The Complete Stories (Page 186)

← Previous chap Next chap →

That left only Randolph Mullen. Stuart frankly did not have the least idea what to make of him. He was the only one of the six that had been on the Arcturian worlds for any length of time. Stuart, himself, for instance, had been there only long enough to give a series of lectures on astronautical engineering at the provincial engineering institute. Colonel Windham had been on a Cook’s tour; Porter was trying to buy concentrated alien vegetables for his canneries on Earth; and the Polyorketes brothers had attempted to establish themselves in Arcturus as truck farmers and, after two growing seasons, gave it up, had somehow unloaded at a profit, and were returning to Earth.

Randolph Mullen, however, had been in the Arcturian system for seventeen years. How did voyagers discover so much about one another so quickly? As far as Stuart knew, the little man had scarcely spoken aboard ship. He was unfailingly polite, always stepped to one side to allow another to pass, but his entire vocabulary appeared to consist only of "Thank you" and "Pardon me." Yet the word had gone around that this was his first trip to Earth in seventeen yeais.

He was a little man, very precise, almost irritatingly so. Upon awaking that morning, he had made his cot neatly, shaved, bathed and dressed. The habit of years seemed not in the least disturbed by the fact that he was a prisoner of the Kloros now. He was unobtrusive about it, it had to be admitted, and gave no impression of disapproving of the sloppiness of the others. He simply sat there, almost apologetic, trussed in his overconserva-tive clothing, and hands loosely clasped in his lap. The thin line of hair on his upper lip, far from adding character to his face, absurdly increased its primness.

He looked like someone’s idea of a caricature of a bookkeeper. And the queer thing about it all, Stuart thought, was that that was exactly what he was. He had noticed it on the registry-Randolph Fluellen Mullen; occupation, bookkeeper; employers, Prime Paper Box Co.; 27 Tobias Avenue, New Warsaw, Arcturus II.

"Mr. Stuart?"

Stuart looked up. It was Leblanc, his lower lip trembling slightly. Stuart

tried to remember how one went about being gentle. He said, "What is it, Leblanc?"

"Tell me, when will they let us go?"

"How should I know?"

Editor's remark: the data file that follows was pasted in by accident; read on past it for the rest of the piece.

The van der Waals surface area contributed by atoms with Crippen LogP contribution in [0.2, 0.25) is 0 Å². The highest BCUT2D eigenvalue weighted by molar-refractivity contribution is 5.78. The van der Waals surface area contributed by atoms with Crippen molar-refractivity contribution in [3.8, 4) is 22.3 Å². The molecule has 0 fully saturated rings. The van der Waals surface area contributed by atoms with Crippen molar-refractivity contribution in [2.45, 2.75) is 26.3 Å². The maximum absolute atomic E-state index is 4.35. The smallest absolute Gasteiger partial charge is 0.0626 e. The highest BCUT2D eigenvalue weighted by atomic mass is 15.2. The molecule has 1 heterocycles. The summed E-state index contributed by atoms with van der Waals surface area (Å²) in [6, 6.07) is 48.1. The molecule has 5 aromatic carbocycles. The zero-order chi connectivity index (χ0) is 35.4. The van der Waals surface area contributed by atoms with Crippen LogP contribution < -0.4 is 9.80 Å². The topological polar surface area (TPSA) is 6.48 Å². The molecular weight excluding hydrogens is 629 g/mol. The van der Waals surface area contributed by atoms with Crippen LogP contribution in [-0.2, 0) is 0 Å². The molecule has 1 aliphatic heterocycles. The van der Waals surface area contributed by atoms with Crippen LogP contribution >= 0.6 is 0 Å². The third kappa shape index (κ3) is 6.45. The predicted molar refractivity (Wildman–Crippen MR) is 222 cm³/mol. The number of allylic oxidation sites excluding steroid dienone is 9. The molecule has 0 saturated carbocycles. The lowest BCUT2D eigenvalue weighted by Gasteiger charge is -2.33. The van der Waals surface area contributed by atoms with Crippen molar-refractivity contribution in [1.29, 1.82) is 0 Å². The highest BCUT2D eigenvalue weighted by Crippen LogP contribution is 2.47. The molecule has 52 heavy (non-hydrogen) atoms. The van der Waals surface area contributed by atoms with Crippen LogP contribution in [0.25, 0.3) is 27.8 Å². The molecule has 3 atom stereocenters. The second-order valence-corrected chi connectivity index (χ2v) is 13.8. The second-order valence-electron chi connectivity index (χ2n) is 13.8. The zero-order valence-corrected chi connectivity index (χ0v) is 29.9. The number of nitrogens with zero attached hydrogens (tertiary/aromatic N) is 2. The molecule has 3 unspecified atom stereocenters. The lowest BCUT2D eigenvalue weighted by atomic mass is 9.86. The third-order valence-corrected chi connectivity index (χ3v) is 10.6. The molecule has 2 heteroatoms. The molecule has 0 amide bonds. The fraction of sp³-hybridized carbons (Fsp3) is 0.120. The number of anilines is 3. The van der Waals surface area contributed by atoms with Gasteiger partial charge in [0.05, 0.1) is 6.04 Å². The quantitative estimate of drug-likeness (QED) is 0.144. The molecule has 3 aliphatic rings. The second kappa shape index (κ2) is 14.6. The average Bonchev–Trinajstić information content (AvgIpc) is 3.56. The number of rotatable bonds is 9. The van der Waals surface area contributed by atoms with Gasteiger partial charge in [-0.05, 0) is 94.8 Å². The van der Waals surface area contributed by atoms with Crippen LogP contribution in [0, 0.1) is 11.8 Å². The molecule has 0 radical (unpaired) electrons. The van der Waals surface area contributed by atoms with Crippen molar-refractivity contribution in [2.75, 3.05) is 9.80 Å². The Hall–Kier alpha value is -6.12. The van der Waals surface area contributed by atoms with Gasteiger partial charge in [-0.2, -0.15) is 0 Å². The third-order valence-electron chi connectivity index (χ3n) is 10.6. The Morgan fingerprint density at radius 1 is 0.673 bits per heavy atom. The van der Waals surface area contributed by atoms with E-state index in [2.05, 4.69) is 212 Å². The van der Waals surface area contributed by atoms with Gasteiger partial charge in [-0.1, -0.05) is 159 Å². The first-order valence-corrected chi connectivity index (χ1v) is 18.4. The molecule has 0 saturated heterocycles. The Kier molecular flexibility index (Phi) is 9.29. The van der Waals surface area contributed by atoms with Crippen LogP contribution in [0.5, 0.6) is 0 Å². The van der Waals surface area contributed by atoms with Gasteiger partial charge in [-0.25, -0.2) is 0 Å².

"Everyone says you lived on a Kloro planet, and just now you said they were gentlemen."

"Well, yes. But even gentlemen fight wars in order to win. Probably, we’ll be interned for the duration."

"But that could be years! Margaret is waiting. She’ll think I’m dead!"

"I suppose they’ll allow messages to be sent through once we’re on their planet."

Porter’s hoarse voice sounded in agitation. "Look here, if you know so much about these devils, what will they do to us while we’re interned? What will they feed us? Where will they get oxygen for us? They’ll kill us, I tell you." And as an afterthought, "I’ve got a wife waiting for me, too," he added.

But Stuart had heard him speaking of his wife in the days before the attack. He wasn’t impressed. Porter’s nail-bitten fingers were pulling and plucking at Stuart’s sleeve. Stuart drew away in sharp revulsion. He couldn’t stand those ugly hands. It angered him to desperation that such monstrosities should be real while his own white and perfectly shaped hands were only mocking imitations grown out of an alien latex.

He said, "They won’t kill us. If they were going to, they would have done it before now. Look, we capture Kloros too, you know, and it’s just a matter of common sense to treat your prisoners decently if you want the other side to be decent to your men. They’ll do their best. The food may not be very good, but they’re better chemists than we are. It’s what they’re best at. They’ll know exactly what food factors we’ll need and how many calories. We’ll live. They’ll see to that."

Windham rumbled, "You sound more and more like a blasted greenie sympathizer, Stuart. It turns my stomach to hear an Earthman speak well of the green fellas the way you’ve been doing. Burn it, man, where’s your loyalty?"

"My loyalty’s where it belongs. With honesty and decency, regardless of the shape of the being it appears in." Stuart held up his hands. "See these? Kloros made them. I lived on one of their planets for six months. My hands were mangled in the conditioning machinery of my own quarters. I thought the oxygen supply they gave me was a little poor-it wasn’t, by the way- and I tried making the adjustments on my own. It was my fault. You should never trust yourself with the machines of another culture. By the time someone among the Kloros could put on an atmosphere suit and get to me, it was too late to save my hands.

"They grew these artiplasm things for me and operated. You know what that meant? It meant designing equipment and nutrient solutions that

would work in oxygen atmosphere. It meant that their surgeons had to perform a delicate operation while dressed in atmosphere suits. And now I’ve got hands again." He laughed harshly, and clenched them into weak fists. "Hands-"

Windham said, "And you’d sell your loyalty to Earth for that?"

"Sell my loyalty? You’re mad. For years, I hated the Kloros for this. I was a master pilot on the Trans-Galactic Spacelines before it happened. Now? Desk job. Or an occasional lecture. It took me a long time to pin the fault on myself and to realize that the only role played by the Kloros was a decent one. They have their code of ethics, and it’s as good as ours. If it weren’t for the stupidity of some of their people-and, by God, of some of ours-we wouldn’t be at war. And after it’s over-"

Polyorketes was on his feet. His thick fingers curved inward before him and his dark eyes glittered. "I don’t like what you say, mister."

"Why don’t you?"

← Previous chap Next chap →